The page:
Detect Cycles in a Directed Graph using DFS

Detect Cycles in a Directed Graph using DFS

During the DFS traversal, we can keep track of the visited nodes and the current path. If we encounter a node that has already been visited and is still on the current path, then we have detected a cycle.

function isCyclic(adj:number[][], v:number){
  let helper:boolean[] = new Array<boolean>(v).fill(false);
  let visited:boolean[] = new Array<boolean>(v).fill(false);
  for(let i:number=0 ; i<v;i++){
    if(visited[i] == false ){
      //call DFS
      const ans = DFS(adj, i, helper, visited);
      if(ans==true) return true;
  return false;


function DFS(adj:number[][], index:number,helper:boolean[], visited:boolean[]){
  helper[index] = true;
  visited[index] = true;
  let neighbor = adj[index];
  for(let k:number =0 ; k<neighbor.length;k++){
    let curr = neighbor[k];
    if(helper[curr]==true) return true;
      let ans = DFS(adj,curr, helper, visited);
      if(ans == true) return true;
  helper[index] = false;
  return false;

const matrix:number[][] = [[0,1],[1,2],[2,3],[3,4],[4,4]]
console.log(isCyclic(matrix, matrix.length))

This code is implementing a solution to detect cycles in a directed graph using Depth First Search (DFS) algorithm.

The isCyclic function takes an adjacency matrix and the number of vertices as inputs. It initializes two arrays: helper to keep track of nodes on the current path and visited to keep track of visited nodes. It then loops through each unvisited node and calls the DFS function on it. If the DFS function returns true, indicating that a cycle is found, the isCyclic function returns true. Otherwise, it continues to the next unvisited node.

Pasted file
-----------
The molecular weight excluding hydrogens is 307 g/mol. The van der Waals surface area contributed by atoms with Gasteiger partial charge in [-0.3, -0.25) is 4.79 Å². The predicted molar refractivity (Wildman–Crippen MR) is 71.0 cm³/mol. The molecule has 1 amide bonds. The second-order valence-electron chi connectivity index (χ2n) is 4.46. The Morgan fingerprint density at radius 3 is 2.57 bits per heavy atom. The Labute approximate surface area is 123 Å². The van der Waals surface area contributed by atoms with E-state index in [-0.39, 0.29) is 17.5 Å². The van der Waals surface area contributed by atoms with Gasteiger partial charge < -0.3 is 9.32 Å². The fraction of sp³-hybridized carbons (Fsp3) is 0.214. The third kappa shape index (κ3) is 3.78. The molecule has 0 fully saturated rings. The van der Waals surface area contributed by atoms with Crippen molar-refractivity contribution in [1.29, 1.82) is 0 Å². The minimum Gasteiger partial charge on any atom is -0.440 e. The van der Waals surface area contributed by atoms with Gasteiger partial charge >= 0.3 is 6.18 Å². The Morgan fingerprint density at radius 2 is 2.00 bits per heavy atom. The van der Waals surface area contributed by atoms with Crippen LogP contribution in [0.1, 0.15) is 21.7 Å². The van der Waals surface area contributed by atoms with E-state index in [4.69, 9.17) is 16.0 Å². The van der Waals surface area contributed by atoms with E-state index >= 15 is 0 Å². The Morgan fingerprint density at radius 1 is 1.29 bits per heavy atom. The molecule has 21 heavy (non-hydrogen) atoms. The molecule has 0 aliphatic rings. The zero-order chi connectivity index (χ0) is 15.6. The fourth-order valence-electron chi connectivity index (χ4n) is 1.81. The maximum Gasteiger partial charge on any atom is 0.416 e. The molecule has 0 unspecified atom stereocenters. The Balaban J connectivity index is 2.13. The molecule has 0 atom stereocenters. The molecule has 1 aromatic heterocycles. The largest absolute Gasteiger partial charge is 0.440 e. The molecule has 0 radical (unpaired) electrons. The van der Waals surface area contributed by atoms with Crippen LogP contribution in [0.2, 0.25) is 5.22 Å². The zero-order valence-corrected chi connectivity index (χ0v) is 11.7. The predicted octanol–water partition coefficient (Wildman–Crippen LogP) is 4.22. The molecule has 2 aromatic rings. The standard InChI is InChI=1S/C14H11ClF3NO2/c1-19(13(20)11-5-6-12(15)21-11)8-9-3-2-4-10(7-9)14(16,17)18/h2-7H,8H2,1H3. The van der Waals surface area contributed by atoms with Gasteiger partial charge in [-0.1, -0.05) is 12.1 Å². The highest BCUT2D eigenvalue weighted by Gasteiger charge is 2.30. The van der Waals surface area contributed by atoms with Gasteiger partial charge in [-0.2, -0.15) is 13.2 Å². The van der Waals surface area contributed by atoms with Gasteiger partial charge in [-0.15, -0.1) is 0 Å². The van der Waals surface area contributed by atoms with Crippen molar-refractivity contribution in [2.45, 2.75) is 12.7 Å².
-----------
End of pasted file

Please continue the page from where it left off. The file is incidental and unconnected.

The DFS function takes the adjacency matrix, the index of the current node, and the helper and visited arrays as inputs. It first marks the current node as visited and adds it to the helper array to keep track of nodes on the current path. It then loops through each neighbor of the current node and recursively calls itself on unvisited neighbors. If it encounters a neighbor that is already on the helper array, it returns true to indicate the presence of a cycle. Otherwise, it continues to the next neighbor. After exploring all neighbors, the function removes the current node from the helper array and returns false.

The code seems to be correct and will work for detecting cycles in a directed graph represented by an adjacency matrix. However, note that this implementation assumes that the graph is a simple directed graph with no self-loops. If the graph has self-loops or multiple edges between nodes, the implementation may need to be modified.